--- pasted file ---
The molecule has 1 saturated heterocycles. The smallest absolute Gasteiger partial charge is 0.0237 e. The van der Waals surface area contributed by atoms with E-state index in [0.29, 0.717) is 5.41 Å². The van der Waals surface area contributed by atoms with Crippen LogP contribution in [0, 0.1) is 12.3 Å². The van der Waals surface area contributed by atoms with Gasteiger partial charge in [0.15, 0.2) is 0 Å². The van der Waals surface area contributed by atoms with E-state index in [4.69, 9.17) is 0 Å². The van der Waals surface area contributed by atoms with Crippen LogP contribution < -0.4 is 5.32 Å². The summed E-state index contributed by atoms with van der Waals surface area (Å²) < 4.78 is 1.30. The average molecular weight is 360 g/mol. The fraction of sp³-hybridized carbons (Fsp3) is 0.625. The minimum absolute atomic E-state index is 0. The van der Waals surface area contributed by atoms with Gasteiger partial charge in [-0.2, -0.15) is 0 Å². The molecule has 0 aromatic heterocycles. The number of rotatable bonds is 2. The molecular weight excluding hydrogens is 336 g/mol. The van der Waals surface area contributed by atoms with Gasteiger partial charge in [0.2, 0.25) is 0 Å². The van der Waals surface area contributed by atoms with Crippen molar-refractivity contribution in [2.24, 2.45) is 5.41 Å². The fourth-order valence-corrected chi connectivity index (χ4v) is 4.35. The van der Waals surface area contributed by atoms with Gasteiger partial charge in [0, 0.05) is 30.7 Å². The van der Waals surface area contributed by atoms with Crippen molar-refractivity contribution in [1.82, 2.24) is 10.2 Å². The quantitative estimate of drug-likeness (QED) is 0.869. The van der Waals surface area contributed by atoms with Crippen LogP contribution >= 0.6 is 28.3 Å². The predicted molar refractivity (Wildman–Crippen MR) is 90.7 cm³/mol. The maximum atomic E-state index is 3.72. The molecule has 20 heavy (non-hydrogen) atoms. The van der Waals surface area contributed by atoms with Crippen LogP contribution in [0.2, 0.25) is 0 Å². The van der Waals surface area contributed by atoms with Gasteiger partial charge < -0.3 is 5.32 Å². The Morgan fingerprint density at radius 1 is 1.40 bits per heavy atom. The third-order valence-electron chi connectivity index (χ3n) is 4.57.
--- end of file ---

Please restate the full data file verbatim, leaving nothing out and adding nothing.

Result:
The molecule has 1 saturated heterocycles. The smallest absolute Gasteiger partial charge is 0.0237 e. The van der Waals surface area contributed by atoms with E-state index in [0.29, 0.717) is 5.41 Å². The van der Waals surface area contributed by atoms with Crippen LogP contribution in [0, 0.1) is 12.3 Å². The van der Waals surface area contributed by atoms with Gasteiger partial charge in [0.15, 0.2) is 0 Å². The van der Waals surface area contributed by atoms with E-state index in [4.69, 9.17) is 0 Å². The van der Waals surface area contributed by atoms with Crippen LogP contribution < -0.4 is 5.32 Å². The summed E-state index contributed by atoms with van der Waals surface area (Å²) < 4.78 is 1.30. The average molecular weight is 360 g/mol. The fraction of sp³-hybridized carbons (Fsp3) is 0.625. The minimum absolute atomic E-state index is 0. The van der Waals surface area contributed by atoms with Gasteiger partial charge in [-0.2, -0.15) is 0 Å². The molecule has 0 aromatic heterocycles. The number of rotatable bonds is 2. The molecular weight excluding hydrogens is 336 g/mol. The van der Waals surface area contributed by atoms with Gasteiger partial charge in [0.2, 0.25) is 0 Å². The van der Waals surface area contributed by atoms with Crippen molar-refractivity contribution in [2.24, 2.45) is 5.41 Å². The fourth-order valence-corrected chi connectivity index (χ4v) is 4.35. The van der Waals surface area contributed by atoms with Gasteiger partial charge in [0, 0.05) is 30.7 Å². The van der Waals surface area contributed by atoms with Crippen molar-refractivity contribution in [1.82, 2.24) is 10.2 Å². The quantitative estimate of drug-likeness (QED) is 0.869. The van der Waals surface area contributed by atoms with Crippen LogP contribution >= 0.6 is 28.3 Å². The predicted molar refractivity (Wildman–Crippen MR) is 90.7 cm³/mol. The maximum atomic E-state index is 3.72. The molecule has 20 heavy (non-hydrogen) atoms. The van der Waals surface area contributed by atoms with Crippen LogP contribution in [0.2, 0.25) is 0 Å². The van der Waals surface area contributed by atoms with Gasteiger partial charge < -0.3 is 5.32 Å². The Morgan fingerprint density at radius 1 is 1.40 bits per heavy atom. The third-order valence-electron chi connectivity index (χ3n) is 4.57.